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Design of The Times

September 16, 2009
by Eric Simons
architectural rendering of a futuristic San Francisco

Like D.H. Burnham’s design of a century ago, Lisa Iwamoto’s rendering of a future San Francisco reveals the anxieties of the age.

Near the end of his comprehensive 1905 development plan for the city of San Francisco, internationally renowned architect D.H. Burnham considered the question of water. The obstacles weren’t what your drought-stricken 21st-century San Franciscan might imagine. The water would come from the Sierra and, Burnham wrote, “As it will be limitless, the reservoirs should be vast and designed to be in themselves a feature of the city.”

Most of all, he did not want the reservoirs to interfere with his vision of a gigantic neoclassical Athenæum at the base of Twin Peaks. Living through a great economic boom and expansion before the Great Earthquake, San Franciscans apparently wanted to establish their city as an international center for Greco-Roman sculpture and intellectual pretension.

Little that Burnham proposed was built. He’s a great reminder, though, that asking architects to imagine a city a century into the future is basically asking for pulse-of-the-city-style psychoanalysis: What are people anxious about? What are their hopes, dreams, desires for their city?

Which brings us to 2008, and the History Channel’s “City of the Future” competition asking architects from Atlanta, San Francisco, and Washington, D.C., to imagine their cities in 2108. The regional finalist from San Francisco was HydroNet, the vision of San Francisco submitted by Berkeley Professor Lisa Iwamoto and her firm, IwamotoScott Architecture. They lost, in the national online vote, to Atlanta. But there is a psychological lesson to be learned from Iwamoto’s design. The brave citizens of San Francisco are currently scared senseless about the world’s environmental state. The HydroNet project offers an inspiring creative vision to combat environmental despair.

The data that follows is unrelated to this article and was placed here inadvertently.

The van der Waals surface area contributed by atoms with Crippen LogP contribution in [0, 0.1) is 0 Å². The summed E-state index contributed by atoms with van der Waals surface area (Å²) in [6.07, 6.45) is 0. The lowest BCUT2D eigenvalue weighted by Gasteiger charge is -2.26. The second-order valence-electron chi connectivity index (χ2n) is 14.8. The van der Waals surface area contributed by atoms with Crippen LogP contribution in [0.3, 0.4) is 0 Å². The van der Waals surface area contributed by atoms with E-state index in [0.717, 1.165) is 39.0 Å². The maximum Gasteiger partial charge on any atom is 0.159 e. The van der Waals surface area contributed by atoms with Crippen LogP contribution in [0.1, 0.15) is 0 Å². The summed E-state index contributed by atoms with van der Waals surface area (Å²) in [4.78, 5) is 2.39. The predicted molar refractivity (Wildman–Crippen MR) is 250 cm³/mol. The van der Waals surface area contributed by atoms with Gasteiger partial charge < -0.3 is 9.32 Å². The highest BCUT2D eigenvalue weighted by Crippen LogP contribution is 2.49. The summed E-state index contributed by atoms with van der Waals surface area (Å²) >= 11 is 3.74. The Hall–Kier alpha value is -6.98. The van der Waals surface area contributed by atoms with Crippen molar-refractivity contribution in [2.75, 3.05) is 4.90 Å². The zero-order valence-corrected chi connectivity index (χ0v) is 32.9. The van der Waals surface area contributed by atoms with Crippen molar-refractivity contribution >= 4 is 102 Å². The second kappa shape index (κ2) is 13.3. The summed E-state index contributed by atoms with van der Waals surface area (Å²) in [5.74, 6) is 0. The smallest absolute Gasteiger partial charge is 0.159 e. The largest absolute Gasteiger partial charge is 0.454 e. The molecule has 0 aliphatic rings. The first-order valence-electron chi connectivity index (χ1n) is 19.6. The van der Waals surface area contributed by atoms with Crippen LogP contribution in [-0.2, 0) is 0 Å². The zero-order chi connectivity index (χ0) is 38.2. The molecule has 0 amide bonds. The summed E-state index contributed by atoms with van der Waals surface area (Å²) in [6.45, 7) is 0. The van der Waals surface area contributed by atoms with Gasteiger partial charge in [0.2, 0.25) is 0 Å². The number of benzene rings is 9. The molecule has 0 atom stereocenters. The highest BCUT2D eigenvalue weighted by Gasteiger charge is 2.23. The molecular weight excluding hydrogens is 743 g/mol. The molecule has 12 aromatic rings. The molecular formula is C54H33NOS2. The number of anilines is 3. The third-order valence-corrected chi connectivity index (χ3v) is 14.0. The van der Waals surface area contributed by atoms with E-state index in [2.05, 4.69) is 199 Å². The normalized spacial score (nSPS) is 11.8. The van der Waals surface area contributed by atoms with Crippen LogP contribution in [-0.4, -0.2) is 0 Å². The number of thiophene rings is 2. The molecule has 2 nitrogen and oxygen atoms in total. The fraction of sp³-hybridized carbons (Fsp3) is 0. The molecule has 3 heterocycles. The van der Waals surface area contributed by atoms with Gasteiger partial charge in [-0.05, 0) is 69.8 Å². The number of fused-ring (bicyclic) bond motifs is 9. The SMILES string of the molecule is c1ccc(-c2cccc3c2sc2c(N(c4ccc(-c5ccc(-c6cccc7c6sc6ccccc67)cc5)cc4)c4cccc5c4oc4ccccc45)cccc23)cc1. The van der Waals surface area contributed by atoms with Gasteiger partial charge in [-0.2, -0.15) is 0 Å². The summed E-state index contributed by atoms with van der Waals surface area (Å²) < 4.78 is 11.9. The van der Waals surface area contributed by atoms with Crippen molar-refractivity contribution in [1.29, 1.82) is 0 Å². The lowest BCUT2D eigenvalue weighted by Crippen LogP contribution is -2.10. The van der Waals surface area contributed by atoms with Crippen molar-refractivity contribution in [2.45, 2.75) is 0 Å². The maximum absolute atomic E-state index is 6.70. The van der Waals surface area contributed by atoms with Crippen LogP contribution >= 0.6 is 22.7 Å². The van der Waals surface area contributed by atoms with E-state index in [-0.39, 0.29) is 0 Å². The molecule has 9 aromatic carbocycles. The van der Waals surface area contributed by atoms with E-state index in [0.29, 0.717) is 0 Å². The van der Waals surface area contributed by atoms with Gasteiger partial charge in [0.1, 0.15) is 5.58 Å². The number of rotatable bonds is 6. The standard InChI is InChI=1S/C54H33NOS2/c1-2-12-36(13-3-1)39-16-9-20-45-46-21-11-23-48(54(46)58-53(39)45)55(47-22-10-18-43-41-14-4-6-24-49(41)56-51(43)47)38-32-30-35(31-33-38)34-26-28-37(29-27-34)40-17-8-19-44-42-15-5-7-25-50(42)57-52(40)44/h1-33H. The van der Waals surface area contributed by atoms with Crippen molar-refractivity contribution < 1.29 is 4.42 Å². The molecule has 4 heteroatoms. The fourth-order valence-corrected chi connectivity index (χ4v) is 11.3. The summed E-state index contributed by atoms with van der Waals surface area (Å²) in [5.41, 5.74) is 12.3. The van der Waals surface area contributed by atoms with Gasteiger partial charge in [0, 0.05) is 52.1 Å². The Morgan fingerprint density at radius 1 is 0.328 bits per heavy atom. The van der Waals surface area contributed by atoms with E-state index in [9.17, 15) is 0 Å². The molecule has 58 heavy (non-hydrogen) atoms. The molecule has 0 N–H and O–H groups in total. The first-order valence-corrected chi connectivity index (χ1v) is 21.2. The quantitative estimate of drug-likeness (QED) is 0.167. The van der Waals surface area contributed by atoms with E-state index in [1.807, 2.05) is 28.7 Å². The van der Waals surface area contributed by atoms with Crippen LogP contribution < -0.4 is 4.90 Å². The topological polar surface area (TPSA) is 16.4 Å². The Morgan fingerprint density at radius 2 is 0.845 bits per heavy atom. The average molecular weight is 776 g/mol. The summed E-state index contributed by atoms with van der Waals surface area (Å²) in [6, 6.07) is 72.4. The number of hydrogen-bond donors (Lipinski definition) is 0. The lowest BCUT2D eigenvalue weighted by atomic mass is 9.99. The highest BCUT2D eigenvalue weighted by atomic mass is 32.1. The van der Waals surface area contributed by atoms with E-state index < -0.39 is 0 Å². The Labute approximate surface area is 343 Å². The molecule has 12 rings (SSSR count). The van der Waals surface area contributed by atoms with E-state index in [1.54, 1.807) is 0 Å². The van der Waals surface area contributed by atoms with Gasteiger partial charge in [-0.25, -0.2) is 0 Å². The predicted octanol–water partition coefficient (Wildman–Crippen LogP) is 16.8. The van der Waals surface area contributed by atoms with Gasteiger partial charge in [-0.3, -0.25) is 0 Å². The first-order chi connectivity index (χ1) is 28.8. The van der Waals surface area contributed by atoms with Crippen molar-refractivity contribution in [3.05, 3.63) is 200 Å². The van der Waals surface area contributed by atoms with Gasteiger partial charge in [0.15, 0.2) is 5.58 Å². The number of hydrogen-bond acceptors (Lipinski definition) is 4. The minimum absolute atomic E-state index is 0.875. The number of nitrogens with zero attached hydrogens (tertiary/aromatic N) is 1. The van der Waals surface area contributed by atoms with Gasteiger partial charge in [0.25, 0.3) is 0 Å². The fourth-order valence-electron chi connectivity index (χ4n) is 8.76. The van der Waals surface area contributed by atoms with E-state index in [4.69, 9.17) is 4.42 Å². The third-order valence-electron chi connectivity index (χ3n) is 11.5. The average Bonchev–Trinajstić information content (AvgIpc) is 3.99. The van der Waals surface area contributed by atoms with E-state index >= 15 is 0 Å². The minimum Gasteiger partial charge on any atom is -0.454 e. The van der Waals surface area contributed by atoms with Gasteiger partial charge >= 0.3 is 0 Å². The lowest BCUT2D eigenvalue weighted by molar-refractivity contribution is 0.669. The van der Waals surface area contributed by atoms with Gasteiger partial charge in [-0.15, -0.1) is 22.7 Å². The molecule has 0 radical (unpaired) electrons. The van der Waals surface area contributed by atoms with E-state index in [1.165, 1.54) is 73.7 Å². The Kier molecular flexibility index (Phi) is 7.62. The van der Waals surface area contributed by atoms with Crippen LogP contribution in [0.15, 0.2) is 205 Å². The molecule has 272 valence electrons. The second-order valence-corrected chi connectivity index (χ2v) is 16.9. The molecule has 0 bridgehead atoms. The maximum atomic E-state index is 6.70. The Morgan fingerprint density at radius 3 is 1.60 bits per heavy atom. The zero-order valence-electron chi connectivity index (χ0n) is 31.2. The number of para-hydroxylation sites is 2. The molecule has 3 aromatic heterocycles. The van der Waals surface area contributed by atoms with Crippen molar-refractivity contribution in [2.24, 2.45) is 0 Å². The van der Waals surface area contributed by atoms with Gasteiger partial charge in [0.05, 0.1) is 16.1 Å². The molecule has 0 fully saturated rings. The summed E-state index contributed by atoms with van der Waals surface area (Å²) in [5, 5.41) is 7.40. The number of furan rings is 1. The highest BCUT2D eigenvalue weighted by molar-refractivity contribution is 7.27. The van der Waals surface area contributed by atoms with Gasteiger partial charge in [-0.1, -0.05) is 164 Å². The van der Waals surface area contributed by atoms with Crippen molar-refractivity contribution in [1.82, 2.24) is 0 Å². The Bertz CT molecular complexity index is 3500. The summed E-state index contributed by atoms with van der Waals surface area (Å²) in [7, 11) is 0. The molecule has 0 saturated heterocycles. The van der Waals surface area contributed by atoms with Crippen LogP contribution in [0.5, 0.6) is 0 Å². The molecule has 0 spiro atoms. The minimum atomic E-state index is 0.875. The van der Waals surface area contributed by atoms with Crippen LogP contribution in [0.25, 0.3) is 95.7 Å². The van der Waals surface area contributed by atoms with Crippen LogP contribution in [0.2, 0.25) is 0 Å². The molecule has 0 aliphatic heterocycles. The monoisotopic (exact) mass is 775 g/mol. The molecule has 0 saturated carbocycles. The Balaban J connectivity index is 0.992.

Almost every feature of the IwamotoScott design is aimed at sustainability. The project proposes an “occupiable infrastructure” that combines housing and transportation with a network for power, water, and food distribution. Giant “fog flowers” catch fog for water, bayfront algae farms produce biofuels for hydrogen-powered cars, “geothermal mushrooms” generate energy, and permeable pavement recharges the city’s huge underground aquifer.

There is no suggestion of a need for more neoclassical architecture. The new housing structures imagined by IwamotoScott look like giant waving tentacles poking out of the bayfront Embarcadero.

Iwamoto says she wants people to imagine things they wouldn’t normally think about, but decide, “It’s kind of cool … and something more than a square box on a hill.” Peering into the future often makes architects look silly, but “you have to take a leap of faith,” Iwamoto says. As Burnham attempted to address cultural insecurities, his modern counterparts face the prospect of designing a waterfront city where sea level is projected to rise by as much as five meters. “We’re facing a global climate crisis,” Iwamoto says. “That was just too big to [not address].”

But as catastrophic as it now seems, climate change might not be the overriding concern of architects 100 years in the future. And regardless of whether the San Francisco of 2108 features giant, live-in waterfront tendrils, the HydroNet project will stand as a record that in 2008 architects were thinking of ways to give their future colleagues the luxury of worrying about something else. As Burnham wrote a century ago, “While prudence holds up a warning figure, we must not forget what San Francisco has become in fifty years and what it is still further destined to become.”

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